Important Considerations Before Planting
- Planting Design: The layout of your grow bed will maximize your plant production in the available space. Before planting, choose wisely what plants you will grow, bearing in mind the space needed by each plant.
- Plant Diversely: Plants are susceptible to diseases and parasites. If only one crop is grown, the chance for severe infestation is higher, which can unbalance the whole aquaponics system. That is why planting a diverse range of plants is encouraged.
- Staggered Planting: Staggered planting is important so there can be constant harvest and replanting, which will help maintain the balance of nutrient levels in the system.
- Maximize Your Grow Bed Space: Maximize the surface area of your grow bed and the vertical space and time. The benefit of this practice is that you can harvest the salad greens while providing more room for the eggplants to mature.
How to Germinate Seeds
All seeds need water, oxygen, and the proper temperature to germinate. Water and oxygen are taken through the seed coat when the seed is exposed to the appropriate condition. Then the embryo’s cells will enlarge, and the seed coat will break open for the root to emerge, followed by the shoot that contains leaves and stems.
Over-watering, insufficient oxygen, planting seeds too deeply, and dry conditions can cause poor germination. Some seed coats are so hard that water and oxygen can only get through when the skin breaks down. Soaking or scratching the seeds will help break down the seed coat and allow the seed to germinate faster.
Seed Starting Techniques
Below are the three major ways of starting seeds in aquaponics.
1. Direct Sowing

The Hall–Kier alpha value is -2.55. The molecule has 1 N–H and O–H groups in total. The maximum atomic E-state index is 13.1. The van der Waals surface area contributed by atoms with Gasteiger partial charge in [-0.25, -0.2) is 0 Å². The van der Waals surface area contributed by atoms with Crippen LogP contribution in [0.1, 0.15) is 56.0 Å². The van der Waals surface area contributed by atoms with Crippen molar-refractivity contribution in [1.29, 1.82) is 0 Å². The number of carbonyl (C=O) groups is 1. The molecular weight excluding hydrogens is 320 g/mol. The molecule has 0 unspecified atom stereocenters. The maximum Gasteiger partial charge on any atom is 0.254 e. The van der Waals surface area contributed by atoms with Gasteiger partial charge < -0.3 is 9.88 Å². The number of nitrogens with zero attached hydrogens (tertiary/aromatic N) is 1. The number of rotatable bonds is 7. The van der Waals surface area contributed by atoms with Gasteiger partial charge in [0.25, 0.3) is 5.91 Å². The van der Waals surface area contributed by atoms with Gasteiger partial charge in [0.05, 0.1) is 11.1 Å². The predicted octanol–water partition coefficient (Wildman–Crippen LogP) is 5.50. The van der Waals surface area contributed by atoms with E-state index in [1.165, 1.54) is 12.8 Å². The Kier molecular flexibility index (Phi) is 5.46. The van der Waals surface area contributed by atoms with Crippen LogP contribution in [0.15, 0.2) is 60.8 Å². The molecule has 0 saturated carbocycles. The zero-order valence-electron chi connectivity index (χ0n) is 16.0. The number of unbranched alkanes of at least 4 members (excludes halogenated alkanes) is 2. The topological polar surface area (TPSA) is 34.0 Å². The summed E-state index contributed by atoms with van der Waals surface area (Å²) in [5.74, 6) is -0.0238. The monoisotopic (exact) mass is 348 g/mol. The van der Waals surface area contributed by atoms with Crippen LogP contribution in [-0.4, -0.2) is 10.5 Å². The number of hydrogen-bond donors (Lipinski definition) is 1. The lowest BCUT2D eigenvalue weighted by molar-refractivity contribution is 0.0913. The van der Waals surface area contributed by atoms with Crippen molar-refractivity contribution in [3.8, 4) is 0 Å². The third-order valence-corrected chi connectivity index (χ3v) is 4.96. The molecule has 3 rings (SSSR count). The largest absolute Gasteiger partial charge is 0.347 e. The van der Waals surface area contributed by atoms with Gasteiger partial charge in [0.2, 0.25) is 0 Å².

Some seeds can be sown directly in your grow beds. This method is used in a media-based system, where they grow media like pebbles or gravel to support the seed growth.
Spread the seeds out evenly, push them down under the top dry layer of your growing media, and then wait for them to germinate naturally. This method works well for leafy greens and herbs like lettuce and chard. However, some seeds germinate better than others under these conditions, so you need to sow many seeds expecting not all of them will germinate.
The advantage of the direct sowing method is that you need not transplant your plants to your grow bed, eliminating the possibility of damaging the plant’s roots
2. Starter Plugs
Starting seeds in a separate media plug and placing it in your grow bed is a great way to arrange your plants in your grow bed. Then carefully cover the plug with your grow media. Starter plugs are best used for harder-to-germinate seeds or need more time and care, like tomatoes, peppers, and eggplant. Once the seeds germinate to your desired size, they can be transferred into your grow bed by making a small hole and gently placing the seedling.
The different starter plugs used by growers are rock wool and peat. Compressed peat, rock wool, and paper towels are the most common because they are inexpensive, sterile, and easy to find.
3. Cuttings and cloning
Some plants can be grown in Aquaponics by sticking cuttings directly into your grow bed. Fast-growing herbs like basil and mint will sprout from cuttings, making them a great way to plant without using seedlings. Rooting hormones that induce new roots can be used by dipping the cut end into the rooting hormone.